When is there no critical points?


When is there no critical points?

Critical Point: Definition

Consider a function {eq}f(x) {/eq}. Suppose that the {eq}n^{th} {/eq} derivative of the function is found in a form {eq}f^{(n)}(x) {/eq}. A critical point is a point at which:

  • The derivative is equal to 0, that is, {eq}f^{(n)}(x) = 0 {/eq}
  • Or the derivative doesn't exist, {eq}f^{(n)}(x)~\nexists {/eq}

Answer and Explanation:

Let's take, for example, a function {eq}f(x) {/eq} and its simplest derivative, the first derivative:

{eq}f'(x) {/eq}

a. There will be no critical points if no {eq}x {/eq} value satisfies {eq}f(x) = 0 {/eq}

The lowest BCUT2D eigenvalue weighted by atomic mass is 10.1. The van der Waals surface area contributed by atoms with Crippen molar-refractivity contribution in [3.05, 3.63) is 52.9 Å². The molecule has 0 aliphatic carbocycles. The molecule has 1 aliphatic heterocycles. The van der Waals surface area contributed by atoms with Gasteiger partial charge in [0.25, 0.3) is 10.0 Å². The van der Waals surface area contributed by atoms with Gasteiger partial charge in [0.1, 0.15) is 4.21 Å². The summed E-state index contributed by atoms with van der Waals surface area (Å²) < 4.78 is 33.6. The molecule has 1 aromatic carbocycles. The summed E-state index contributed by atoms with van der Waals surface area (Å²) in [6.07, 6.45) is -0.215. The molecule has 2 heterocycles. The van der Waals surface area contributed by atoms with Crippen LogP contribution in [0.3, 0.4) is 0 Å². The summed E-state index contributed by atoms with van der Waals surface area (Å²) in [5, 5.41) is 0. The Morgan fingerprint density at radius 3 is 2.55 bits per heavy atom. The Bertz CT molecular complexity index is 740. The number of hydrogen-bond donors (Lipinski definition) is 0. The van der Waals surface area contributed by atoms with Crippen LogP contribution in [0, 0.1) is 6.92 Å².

b. Or our derivative function is defined {eq}\forall~x {/eq} values.

Therefore, there are no critical points if {eq}\boxed{f^{(n)}\neq 0~\forall~x} {/eq} or {eq}\boxed{f^{(n)} \exists~\forall~x} {/eq}

Learn more about this topic:

Finding Critical Points in Calculus: Function & Graph

from CAHSEE Math Exam: Tutoring Solution

Chapter 8 / Lesson 9

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